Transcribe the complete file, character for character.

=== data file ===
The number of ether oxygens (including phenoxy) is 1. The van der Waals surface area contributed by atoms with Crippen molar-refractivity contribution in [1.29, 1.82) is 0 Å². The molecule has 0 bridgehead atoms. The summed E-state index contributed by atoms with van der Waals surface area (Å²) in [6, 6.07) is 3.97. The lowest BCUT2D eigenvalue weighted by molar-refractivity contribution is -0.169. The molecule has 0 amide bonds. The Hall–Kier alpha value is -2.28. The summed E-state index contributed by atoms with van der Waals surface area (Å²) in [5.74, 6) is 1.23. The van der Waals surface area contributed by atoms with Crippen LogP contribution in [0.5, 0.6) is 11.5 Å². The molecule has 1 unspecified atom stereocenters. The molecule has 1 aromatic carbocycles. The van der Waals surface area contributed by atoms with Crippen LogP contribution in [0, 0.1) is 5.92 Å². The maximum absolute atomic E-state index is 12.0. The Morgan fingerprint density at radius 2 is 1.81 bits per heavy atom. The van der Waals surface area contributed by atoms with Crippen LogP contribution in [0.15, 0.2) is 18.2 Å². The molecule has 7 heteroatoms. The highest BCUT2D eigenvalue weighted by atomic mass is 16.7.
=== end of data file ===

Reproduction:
The number of ether oxygens (including phenoxy) is 1. The van der Waals surface area contributed by atoms with Crippen molar-refractivity contribution in [1.29, 1.82) is 0 Å². The molecule has 0 bridgehead atoms. The summed E-state index contributed by atoms with van der Waals surface area (Å²) in [6, 6.07) is 3.97. The lowest BCUT2D eigenvalue weighted by molar-refractivity contribution is -0.169. The molecule has 0 amide bonds. The Hall–Kier alpha value is -2.28. The summed E-state index contributed by atoms with van der Waals surface area (Å²) in [5.74, 6) is 1.23. The van der Waals surface area contributed by atoms with Crippen LogP contribution in [0.5, 0.6) is 11.5 Å². The molecule has 1 unspecified atom stereocenters. The molecule has 1 aromatic carbocycles. The van der Waals surface area contributed by atoms with Crippen LogP contribution in [0, 0.1) is 5.92 Å². The maximum absolute atomic E-state index is 12.0. The Morgan fingerprint density at radius 2 is 1.81 bits per heavy atom. The van der Waals surface area contributed by atoms with Crippen LogP contribution in [0.15, 0.2) is 18.2 Å². The molecule has 7 heteroatoms. The highest BCUT2D eigenvalue weighted by atomic mass is 16.7.